the effectiveness of climate change finance is an issue of urgency for
both the climate change and development communities, focused on finding
the best ways to use relatively small amounts of largely public finance
to have the greatest possible impact in enabling climate compatible
development. Demonstrating the effectiveness of spending on climate
change is particularly important in a time of restricted public budgets
and competing demands on donor governments. It is also crucial that
lessons on effectiveness are taken into account in operationalising the
Green Climate Fund.
The Overseas Development
Institute (ODI) is analysing the effectiveness of major multilateral
climate funds, using a common framework. This page compiles our work in
Reports on the effectiveness of climate change finance
Climate Finance: is it making difference? A review of the effectiveness of multilateral climate funds
International efforts to tackle climate change are at a critical juncture. At the end of 2015 governments will gather at the Paris climate summit to frame a new international agreement aimed at preventing ‘dangerous climate change’. Achieving that goal requires a high level of ambition backed by practical policy commitments. Finance has a pivotal role to play in supporting developing countries to reduce emissions, decarbonise their economies, and adapt to the impacts of climate change. Governments across the world’s poorest countries see financial commitments as key to a global deal in 2015 that can deliver meaningful climate action.
Our new report, for the first time, analyses a decade of contributions and spending to nine major international and two national funds set-up to tackle climate change.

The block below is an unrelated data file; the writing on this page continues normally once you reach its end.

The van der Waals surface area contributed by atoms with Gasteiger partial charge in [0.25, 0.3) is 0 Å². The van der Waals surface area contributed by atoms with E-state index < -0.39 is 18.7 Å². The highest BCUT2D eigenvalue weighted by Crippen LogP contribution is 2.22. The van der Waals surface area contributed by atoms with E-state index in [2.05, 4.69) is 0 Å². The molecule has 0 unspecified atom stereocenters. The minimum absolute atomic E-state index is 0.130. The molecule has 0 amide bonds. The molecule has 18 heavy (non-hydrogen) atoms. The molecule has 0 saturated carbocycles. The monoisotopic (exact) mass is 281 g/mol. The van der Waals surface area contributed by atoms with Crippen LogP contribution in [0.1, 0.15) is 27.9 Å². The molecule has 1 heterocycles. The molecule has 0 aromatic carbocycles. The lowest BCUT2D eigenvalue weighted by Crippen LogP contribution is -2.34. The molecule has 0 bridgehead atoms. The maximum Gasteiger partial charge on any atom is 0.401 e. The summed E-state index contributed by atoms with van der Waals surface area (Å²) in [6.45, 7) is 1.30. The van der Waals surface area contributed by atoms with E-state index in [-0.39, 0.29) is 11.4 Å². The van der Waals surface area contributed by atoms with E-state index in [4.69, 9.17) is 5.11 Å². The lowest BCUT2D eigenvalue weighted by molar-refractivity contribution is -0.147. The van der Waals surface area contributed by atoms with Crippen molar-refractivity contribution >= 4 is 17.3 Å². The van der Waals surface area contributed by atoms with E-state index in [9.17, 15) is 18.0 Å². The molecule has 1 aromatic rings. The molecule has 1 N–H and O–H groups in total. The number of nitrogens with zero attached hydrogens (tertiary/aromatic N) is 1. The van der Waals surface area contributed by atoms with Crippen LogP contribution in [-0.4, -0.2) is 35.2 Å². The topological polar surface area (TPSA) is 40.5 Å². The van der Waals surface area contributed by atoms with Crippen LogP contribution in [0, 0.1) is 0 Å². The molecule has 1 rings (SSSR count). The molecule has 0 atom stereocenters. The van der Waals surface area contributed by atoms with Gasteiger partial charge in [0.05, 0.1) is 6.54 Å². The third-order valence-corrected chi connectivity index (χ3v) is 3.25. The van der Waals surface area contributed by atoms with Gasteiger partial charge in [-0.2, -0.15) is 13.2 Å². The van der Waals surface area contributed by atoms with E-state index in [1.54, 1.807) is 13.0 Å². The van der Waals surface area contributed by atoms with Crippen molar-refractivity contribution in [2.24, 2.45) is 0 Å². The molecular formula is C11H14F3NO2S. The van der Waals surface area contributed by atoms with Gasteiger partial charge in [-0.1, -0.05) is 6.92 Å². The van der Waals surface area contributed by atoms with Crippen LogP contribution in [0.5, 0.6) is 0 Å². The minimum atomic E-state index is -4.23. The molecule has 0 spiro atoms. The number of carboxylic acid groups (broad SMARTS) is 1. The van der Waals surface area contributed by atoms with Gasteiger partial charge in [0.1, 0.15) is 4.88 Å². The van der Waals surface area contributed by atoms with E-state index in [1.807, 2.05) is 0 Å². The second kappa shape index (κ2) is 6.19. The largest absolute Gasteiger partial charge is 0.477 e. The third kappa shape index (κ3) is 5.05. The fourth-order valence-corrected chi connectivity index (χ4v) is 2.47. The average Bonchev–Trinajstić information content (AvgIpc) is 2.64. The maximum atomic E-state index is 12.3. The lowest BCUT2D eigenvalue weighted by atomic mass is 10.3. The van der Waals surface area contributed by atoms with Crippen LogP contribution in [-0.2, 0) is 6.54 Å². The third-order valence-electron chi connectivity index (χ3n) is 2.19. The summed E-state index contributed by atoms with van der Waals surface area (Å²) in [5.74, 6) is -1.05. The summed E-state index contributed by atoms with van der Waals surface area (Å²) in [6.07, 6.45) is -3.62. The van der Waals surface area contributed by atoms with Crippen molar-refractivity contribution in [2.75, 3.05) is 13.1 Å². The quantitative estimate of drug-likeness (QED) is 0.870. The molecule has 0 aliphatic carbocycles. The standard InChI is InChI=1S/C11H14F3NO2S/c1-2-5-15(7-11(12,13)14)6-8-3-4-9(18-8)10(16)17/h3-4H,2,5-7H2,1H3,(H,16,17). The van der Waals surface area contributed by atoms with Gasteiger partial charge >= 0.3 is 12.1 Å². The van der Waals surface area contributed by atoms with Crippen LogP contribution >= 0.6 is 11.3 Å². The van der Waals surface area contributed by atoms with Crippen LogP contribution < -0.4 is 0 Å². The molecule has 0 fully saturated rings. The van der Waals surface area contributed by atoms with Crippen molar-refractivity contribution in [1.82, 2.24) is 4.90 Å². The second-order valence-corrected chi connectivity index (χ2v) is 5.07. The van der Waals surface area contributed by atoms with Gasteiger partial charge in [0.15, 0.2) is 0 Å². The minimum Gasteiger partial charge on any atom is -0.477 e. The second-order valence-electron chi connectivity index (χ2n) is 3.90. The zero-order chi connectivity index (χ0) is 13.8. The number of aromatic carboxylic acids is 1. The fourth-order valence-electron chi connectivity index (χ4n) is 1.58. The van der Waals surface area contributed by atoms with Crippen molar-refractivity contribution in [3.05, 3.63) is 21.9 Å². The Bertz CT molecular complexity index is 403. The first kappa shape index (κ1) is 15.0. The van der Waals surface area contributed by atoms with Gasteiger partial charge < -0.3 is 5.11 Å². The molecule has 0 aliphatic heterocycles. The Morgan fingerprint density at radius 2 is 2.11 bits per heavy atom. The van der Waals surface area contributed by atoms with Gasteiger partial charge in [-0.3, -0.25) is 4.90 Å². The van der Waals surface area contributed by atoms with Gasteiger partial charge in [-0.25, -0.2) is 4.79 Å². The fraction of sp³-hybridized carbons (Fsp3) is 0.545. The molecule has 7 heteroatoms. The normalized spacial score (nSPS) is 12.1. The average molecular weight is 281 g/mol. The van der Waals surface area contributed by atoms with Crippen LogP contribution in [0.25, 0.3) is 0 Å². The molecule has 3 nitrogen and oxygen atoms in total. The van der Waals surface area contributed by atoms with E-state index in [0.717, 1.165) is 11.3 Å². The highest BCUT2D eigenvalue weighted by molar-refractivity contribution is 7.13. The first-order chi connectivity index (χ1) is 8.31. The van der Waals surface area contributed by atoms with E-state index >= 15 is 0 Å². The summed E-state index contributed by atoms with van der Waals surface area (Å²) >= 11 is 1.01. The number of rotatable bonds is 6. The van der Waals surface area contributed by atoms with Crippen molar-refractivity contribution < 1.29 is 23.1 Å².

The underlying dataset used for the quantitative analysis of these funds is available here.
|The effectiveness of international climate finance|
This paper considers the context of delivering climate finance and
presents a guiding framework to assess the effectiveness of
international climate funds.
The framework identifies ten key and interlinked dimensions (above) that
are central to understanding the effectiveness of spending and outcomes
of dedicated public finance initiatives that have been established to
help countries respond to climate change.
| ||Understanding the effectiveness of climate funds: synthesis note|
This note synthesises the key messages from ODI's series of reviews of
the effectiveness of climate funds, listed below. Our hope is that it
provides a basis for a more informed debate about the implications of
different approaches to delivering climate finance. Over the coming
months, we will assess a number of other international funds, and
distill lessons from more than a decade of effort to deliver climate
finance for efforts to support action on climate change.
|The effectiveness of climate finance: a review of the Adaptation Fund|
Five years after its establishment, and with the formal financial
architecture of the UNFCCC under renegotiation, the moment is right to
take stock of the operations and achievements of the Adaptation Fund.
This paper reflects on the effectiveness of the Adaptation Fund with